May 25, 2013 Leave a comment
“In the mid-1960s, when Australia’s trade minister Sir John McEwen was urging Holden and Ford to seek export markets in Asia, the leader of one of Asia’s poorest countries decided his country needed a car industry. Defying the advice of economists, he ordered the country’s biggest company to start making cars – with Ford’s assistance. That country was South Korea … [and] the company was Hyundai.”
Tim Colebatch, Economics Editor, The Saturday Age, 25th May 2013
The switch to laissez-faire economics in the latter part of the 20th Century brought considerable benefit to many economies that were struggling at the time. The UK had it’s Winter of Discontent and Australia was on the verge of becoming, to coin a phrase of the time, a Banana Republic.
The de-nationalisation of a number of key industries and institutions, coupled with a radical reduction, or outright removal, of tariffs and other trade barriers, brought much needed vitality and prosperity to the countries that embraced the ideology of free markets.
But, like all good ideas, one questions whether the adoption of the ideology has gone too far – from a level-headed application of some key principles to a fanaticism that is stifling good judgement – a fanaticism that is hindering, rather than helping, economic progress.
In the past two decades, Australian governments have shied away from making a call on significant investments in nation-building initiatives, leaving almost every big decision to the ‘free market’. The main exception to this rule has been, perversely, to intervene to prop up inefficient and uncompetitive industries such as car manufacturing for reasons of political expediency.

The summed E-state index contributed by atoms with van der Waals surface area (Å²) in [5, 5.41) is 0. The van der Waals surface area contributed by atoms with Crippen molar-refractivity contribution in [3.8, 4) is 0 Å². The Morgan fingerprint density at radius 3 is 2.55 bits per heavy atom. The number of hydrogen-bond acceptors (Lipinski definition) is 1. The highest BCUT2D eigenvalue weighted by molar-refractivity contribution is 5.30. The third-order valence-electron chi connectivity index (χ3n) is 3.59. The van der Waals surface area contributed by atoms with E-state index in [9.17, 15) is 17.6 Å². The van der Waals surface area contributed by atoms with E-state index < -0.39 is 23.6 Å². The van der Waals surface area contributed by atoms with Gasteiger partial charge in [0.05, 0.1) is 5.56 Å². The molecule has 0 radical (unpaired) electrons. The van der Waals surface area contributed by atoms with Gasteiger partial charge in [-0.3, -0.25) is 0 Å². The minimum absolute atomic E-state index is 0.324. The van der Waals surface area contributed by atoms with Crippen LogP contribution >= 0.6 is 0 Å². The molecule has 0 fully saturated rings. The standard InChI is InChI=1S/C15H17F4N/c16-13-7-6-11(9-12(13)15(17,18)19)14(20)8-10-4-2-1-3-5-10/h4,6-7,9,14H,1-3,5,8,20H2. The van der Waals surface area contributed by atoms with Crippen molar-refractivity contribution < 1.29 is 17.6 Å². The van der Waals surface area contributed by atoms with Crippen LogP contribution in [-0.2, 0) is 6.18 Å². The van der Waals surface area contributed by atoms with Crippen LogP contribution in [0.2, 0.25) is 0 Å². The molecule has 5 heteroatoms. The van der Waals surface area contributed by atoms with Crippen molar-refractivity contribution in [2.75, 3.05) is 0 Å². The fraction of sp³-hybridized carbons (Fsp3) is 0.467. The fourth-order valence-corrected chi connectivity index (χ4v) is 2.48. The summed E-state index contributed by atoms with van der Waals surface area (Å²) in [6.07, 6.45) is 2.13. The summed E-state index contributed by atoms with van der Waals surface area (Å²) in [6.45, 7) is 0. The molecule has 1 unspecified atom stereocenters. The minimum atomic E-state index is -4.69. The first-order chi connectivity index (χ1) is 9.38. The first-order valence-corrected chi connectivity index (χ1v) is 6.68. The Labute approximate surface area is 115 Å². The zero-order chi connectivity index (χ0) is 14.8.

Meanwhile, other countries that have had the courage to make investments in growing industries such as information and bio technology have seen their investments pay off handsomely. Singapore’s evolution from a relatively poor country when it was formed to a global leader in trade and financial services today is a clear example of positive government intervention in the economy.
The time has come for the Australian government to be bold, to develop clear policy and supporting incentives to underpin the county’s future prosperity.
The investment opportunity set is wide and varied:
- added value in mining products
- leadership in healthy food products that are free of GMOs
- creating technology hubs with supporting financial investment communities
- doubling down on financial services (on the back of Australia’s strong and respected financial services regulation)
- the list goes on…
Australia cannot compete on low-value manufacturing – but it also cannot solely rely on comparative advantage in mining extraction. A country cannot operate a sustainable economy on the whims of volatile commodity cycles.
The time has come to take some bold decisions and put some money on the table. The South Korean and Singapore examples show that this is a long game – not something that can be manufactured in a single electoral term. Let’s hope our politicians can put the national interest ahead of vested interest, for the good of not only this generation, but more importantly for those still to come.